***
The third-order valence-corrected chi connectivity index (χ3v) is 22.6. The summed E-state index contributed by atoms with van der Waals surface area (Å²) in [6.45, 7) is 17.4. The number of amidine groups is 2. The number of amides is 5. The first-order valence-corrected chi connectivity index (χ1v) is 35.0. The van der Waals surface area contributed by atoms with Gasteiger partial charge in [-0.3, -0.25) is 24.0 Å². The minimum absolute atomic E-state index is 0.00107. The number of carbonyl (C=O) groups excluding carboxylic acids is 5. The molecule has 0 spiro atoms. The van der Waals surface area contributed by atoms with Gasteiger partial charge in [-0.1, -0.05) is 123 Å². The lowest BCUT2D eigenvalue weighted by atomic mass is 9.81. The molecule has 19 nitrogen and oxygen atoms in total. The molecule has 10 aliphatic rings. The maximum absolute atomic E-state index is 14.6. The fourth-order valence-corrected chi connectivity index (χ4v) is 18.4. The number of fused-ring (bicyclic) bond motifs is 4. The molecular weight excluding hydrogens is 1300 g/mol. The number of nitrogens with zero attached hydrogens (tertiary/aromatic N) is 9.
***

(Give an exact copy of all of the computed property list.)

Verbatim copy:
The third-order valence-corrected chi connectivity index (χ3v) is 22.6. The summed E-state index contributed by atoms with van der Waals surface area (Å²) in [6.45, 7) is 17.4. The number of amidine groups is 2. The number of amides is 5. The first-order valence-corrected chi connectivity index (χ1v) is 35.0. The van der Waals surface area contributed by atoms with Gasteiger partial charge in [-0.3, -0.25) is 24.0 Å². The minimum absolute atomic E-state index is 0.00107. The number of carbonyl (C=O) groups excluding carboxylic acids is 5. The molecule has 0 spiro atoms. The van der Waals surface area contributed by atoms with Gasteiger partial charge in [-0.1, -0.05) is 123 Å². The lowest BCUT2D eigenvalue weighted by atomic mass is 9.81. The molecule has 19 nitrogen and oxygen atoms in total. The molecule has 10 aliphatic rings. The maximum absolute atomic E-state index is 14.6. The fourth-order valence-corrected chi connectivity index (χ4v) is 18.4. The number of fused-ring (bicyclic) bond motifs is 4. The molecular weight excluding hydrogens is 1300 g/mol. The number of nitrogens with zero attached hydrogens (tertiary/aromatic N) is 9.